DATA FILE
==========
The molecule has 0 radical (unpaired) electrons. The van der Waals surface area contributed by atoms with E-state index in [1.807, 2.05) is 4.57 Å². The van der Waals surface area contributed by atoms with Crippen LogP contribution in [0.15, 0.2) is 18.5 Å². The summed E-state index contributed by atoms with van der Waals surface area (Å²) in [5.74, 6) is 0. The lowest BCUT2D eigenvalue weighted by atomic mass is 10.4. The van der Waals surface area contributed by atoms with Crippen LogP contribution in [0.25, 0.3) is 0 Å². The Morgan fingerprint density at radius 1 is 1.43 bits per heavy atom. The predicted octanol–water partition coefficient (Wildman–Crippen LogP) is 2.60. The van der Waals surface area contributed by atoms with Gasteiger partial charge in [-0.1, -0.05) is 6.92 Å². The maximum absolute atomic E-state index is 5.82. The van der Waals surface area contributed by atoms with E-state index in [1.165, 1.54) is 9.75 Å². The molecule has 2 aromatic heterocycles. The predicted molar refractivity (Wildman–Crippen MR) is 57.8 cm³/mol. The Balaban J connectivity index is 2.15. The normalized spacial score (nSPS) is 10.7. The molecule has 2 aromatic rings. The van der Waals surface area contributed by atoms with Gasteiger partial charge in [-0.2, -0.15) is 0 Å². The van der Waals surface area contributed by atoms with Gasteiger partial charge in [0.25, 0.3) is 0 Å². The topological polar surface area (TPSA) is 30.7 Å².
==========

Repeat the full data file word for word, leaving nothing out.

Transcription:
The molecule has 0 radical (unpaired) electrons. The van der Waals surface area contributed by atoms with E-state index in [1.807, 2.05) is 4.57 Å². The van der Waals surface area contributed by atoms with Crippen LogP contribution in [0.15, 0.2) is 18.5 Å². The summed E-state index contributed by atoms with van der Waals surface area (Å²) in [5.74, 6) is 0. The lowest BCUT2D eigenvalue weighted by atomic mass is 10.4. The van der Waals surface area contributed by atoms with Crippen LogP contribution in [0.25, 0.3) is 0 Å². The Morgan fingerprint density at radius 1 is 1.43 bits per heavy atom. The predicted octanol–water partition coefficient (Wildman–Crippen LogP) is 2.60. The van der Waals surface area contributed by atoms with Gasteiger partial charge in [-0.1, -0.05) is 6.92 Å². The maximum absolute atomic E-state index is 5.82. The van der Waals surface area contributed by atoms with E-state index in [1.165, 1.54) is 9.75 Å². The molecule has 2 aromatic heterocycles. The predicted molar refractivity (Wildman–Crippen MR) is 57.8 cm³/mol. The Balaban J connectivity index is 2.15. The normalized spacial score (nSPS) is 10.7. The molecule has 2 aromatic rings. The van der Waals surface area contributed by atoms with Gasteiger partial charge in [-0.2, -0.15) is 0 Å². The van der Waals surface area contributed by atoms with Gasteiger partial charge in [0.25, 0.3) is 0 Å². The topological polar surface area (TPSA) is 30.7 Å².